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I have been look all across the internet and every book I could find trying to get a full derivation of the generator of rotations and more specifically angular momentum as a generator of rotations. I tried finding the generator of rotations but there comes a point at which almost all sources I have read define the generator. For example, Sakurai states

$$ U_\epsilon \approx 1 - iG\epsilon \\ G \to \frac{p_x}{\hbar}; \quad \epsilon \to \mathrm{d}x \\ \implies \mathcal{D}(\hat{\mathbf{n}},\mathrm{d}\phi) \approx 1 - i \frac{\mathbf{J}\cdot \hat{\mathbf{n}}}{\hbar} \mathrm{d}\phi \\ \implies \mathcal{D}_z = \exp{\frac{-iJ_z\phi}{\hbar}} $$

I would really like to see a rigorous derivation of this. Can anyone help?

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  • $\begingroup$ Are you missing an equals sign or something (maybe $\approx$) in the first line? $\endgroup$ – David Z Feb 18 '15 at 2:53
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    $\begingroup$ For internal rotation, this is the definition of intrinsic angular momentum and thus no proof for it. For spatial rotation, if you accept $i\partial_{\phi}$ as a coordinate representation of $J_z$ (or orbital angular momentum), indeed you can check that the operator $D_z$ rotates states in z-axis. However, sakurai states reasons (not proofs) why those are generators by considering the group properties of 3-D rotation $\endgroup$ – mastrok Feb 18 '15 at 3:42
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The book where the derivation is described sufficiently pedagogically is Ballentine's Quantum mechanics - A Modern development, chapter 3. I am going to give a sketch of the 30-page chapter. (Beware, I suppress vector notation)


Transformations of the quantum state are expressible as unitary transformations. The first order expansion of a unitary transformation around identity necessarily gives us $1- i \epsilon \hat K$ where $\hat K$ is a hermitean operator. Just by considering the Galilean transforms of usual 3D coordinates (i.e. non-quantum transformations), we are able to derive the commutation relations of these infinitesimal generators which should apply also in the case of transformations of quantum states.

We then have ten infinitesimal generators of the Galilean group and their commutation relations. Say we call $\hat H$ the infinitesimal generator of time translation and we postulate the position operator $\hat Q$ and velocity operator $\hat V$ and just by requiring $$\frac{\rm d}{{\rm d}t}\langle\hat{Q}\rangle = \langle\hat V\rangle$$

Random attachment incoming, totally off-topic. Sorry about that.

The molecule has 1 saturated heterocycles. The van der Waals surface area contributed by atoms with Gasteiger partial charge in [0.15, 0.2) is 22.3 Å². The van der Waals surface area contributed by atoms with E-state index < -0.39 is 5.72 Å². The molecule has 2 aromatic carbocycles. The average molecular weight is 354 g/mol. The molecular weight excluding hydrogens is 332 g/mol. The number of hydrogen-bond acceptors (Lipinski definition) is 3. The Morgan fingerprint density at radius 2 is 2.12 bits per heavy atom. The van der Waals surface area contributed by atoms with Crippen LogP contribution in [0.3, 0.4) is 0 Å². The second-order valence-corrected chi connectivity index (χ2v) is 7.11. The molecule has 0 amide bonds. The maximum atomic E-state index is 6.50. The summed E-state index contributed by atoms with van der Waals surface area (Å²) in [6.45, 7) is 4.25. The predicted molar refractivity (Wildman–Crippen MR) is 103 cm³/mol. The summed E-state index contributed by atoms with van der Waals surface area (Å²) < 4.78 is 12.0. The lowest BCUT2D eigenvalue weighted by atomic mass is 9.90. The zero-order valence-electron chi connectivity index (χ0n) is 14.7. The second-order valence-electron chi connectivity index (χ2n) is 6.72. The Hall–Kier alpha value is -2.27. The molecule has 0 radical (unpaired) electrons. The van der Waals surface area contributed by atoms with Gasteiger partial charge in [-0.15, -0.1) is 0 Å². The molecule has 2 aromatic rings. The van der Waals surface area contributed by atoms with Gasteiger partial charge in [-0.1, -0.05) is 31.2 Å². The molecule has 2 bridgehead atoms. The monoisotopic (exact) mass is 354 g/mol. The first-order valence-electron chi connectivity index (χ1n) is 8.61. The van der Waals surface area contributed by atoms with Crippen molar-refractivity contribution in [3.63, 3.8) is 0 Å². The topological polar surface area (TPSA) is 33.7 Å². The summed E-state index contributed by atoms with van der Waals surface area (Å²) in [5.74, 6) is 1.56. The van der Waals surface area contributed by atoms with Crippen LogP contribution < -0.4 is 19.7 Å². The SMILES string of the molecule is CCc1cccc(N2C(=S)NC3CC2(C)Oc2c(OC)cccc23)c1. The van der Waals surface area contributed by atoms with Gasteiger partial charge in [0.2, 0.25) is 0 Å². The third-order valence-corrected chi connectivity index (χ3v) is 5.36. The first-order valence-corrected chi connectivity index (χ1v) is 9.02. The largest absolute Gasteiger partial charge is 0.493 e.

we obtain $$\hat{V} = i [\hat H, \hat Q]$$ and by similar requirements we can recover a large set of commutation relations between the position and velocity operators and the infinitesimal generators. Say we call $G$ the operator which gives the particle an infinitesimal "boost" in the velocity space. We can derive that $$[\hat G, \hat Q]=0$$ In return, by physical considerations of degrees of freedom we can identify $\hat Q=\hat G$. Similarly, under the assumptions of no internal degrees of freedom the operator $\hat Q \times \hat P$ van be identified with the generator of rotations $\hat J$ because of the same commutation relations with the rests. Assuming internal degrees of freedom gives us the commutation relations a spin operator (i.e. $\hat S = \hat J - \hat Q \times \hat P$) should fulfill.


But beware, there are caveats. When the physical situation does not posses translation symmetry (i.e. there is a potential field in which a particle is moving), the general relation between $\hat{V}$ and $\hat{P}$ is not what you would expect $$\hat P = M \hat V + A(\hat Q)$$ where $A(\hat Q)$ corresponds up to factor to the vector potential of the magnetic field. So $\hat Q \times \hat P$ is not the angular momentum in the classical sense but rather in the sense of the phase space of Hamiltonian mechanics.

This clearly underlines the fact that the infinitesimal generator of rotations cannot be defined as total angular momentum. Rather, an analysis such as the one made by Ballentine should be done to fully understand the meaning of the operators.

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